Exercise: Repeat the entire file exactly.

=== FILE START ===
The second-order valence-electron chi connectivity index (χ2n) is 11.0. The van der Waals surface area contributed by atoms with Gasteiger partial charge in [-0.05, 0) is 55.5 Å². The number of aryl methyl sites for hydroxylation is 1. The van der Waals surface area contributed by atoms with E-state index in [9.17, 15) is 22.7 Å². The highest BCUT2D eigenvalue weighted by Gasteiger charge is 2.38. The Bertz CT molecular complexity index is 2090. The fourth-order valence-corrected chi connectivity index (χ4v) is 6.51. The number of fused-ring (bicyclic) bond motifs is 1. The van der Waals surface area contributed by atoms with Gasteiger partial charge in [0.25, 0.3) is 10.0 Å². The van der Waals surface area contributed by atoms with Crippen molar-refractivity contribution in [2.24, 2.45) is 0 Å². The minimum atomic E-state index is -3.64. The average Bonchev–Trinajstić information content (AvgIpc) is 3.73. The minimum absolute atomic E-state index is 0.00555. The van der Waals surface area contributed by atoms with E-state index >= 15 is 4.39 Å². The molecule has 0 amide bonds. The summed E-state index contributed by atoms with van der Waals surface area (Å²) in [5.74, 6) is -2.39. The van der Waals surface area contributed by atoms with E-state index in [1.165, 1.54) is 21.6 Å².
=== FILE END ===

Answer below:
The second-order valence-electron chi connectivity index (χ2n) is 11.0. The van der Waals surface area contributed by atoms with Gasteiger partial charge in [-0.05, 0) is 55.5 Å². The number of aryl methyl sites for hydroxylation is 1. The van der Waals surface area contributed by atoms with E-state index in [9.17, 15) is 22.7 Å². The highest BCUT2D eigenvalue weighted by Gasteiger charge is 2.38. The Bertz CT molecular complexity index is 2090. The fourth-order valence-corrected chi connectivity index (χ4v) is 6.51. The number of fused-ring (bicyclic) bond motifs is 1. The van der Waals surface area contributed by atoms with Gasteiger partial charge in [0.25, 0.3) is 10.0 Å². The van der Waals surface area contributed by atoms with Crippen molar-refractivity contribution in [2.24, 2.45) is 0 Å². The minimum atomic E-state index is -3.64. The average Bonchev–Trinajstić information content (AvgIpc) is 3.73. The minimum absolute atomic E-state index is 0.00555. The van der Waals surface area contributed by atoms with E-state index >= 15 is 4.39 Å². The molecule has 0 amide bonds. The summed E-state index contributed by atoms with van der Waals surface area (Å²) in [5.74, 6) is -2.39. The van der Waals surface area contributed by atoms with E-state index in [1.165, 1.54) is 21.6 Å².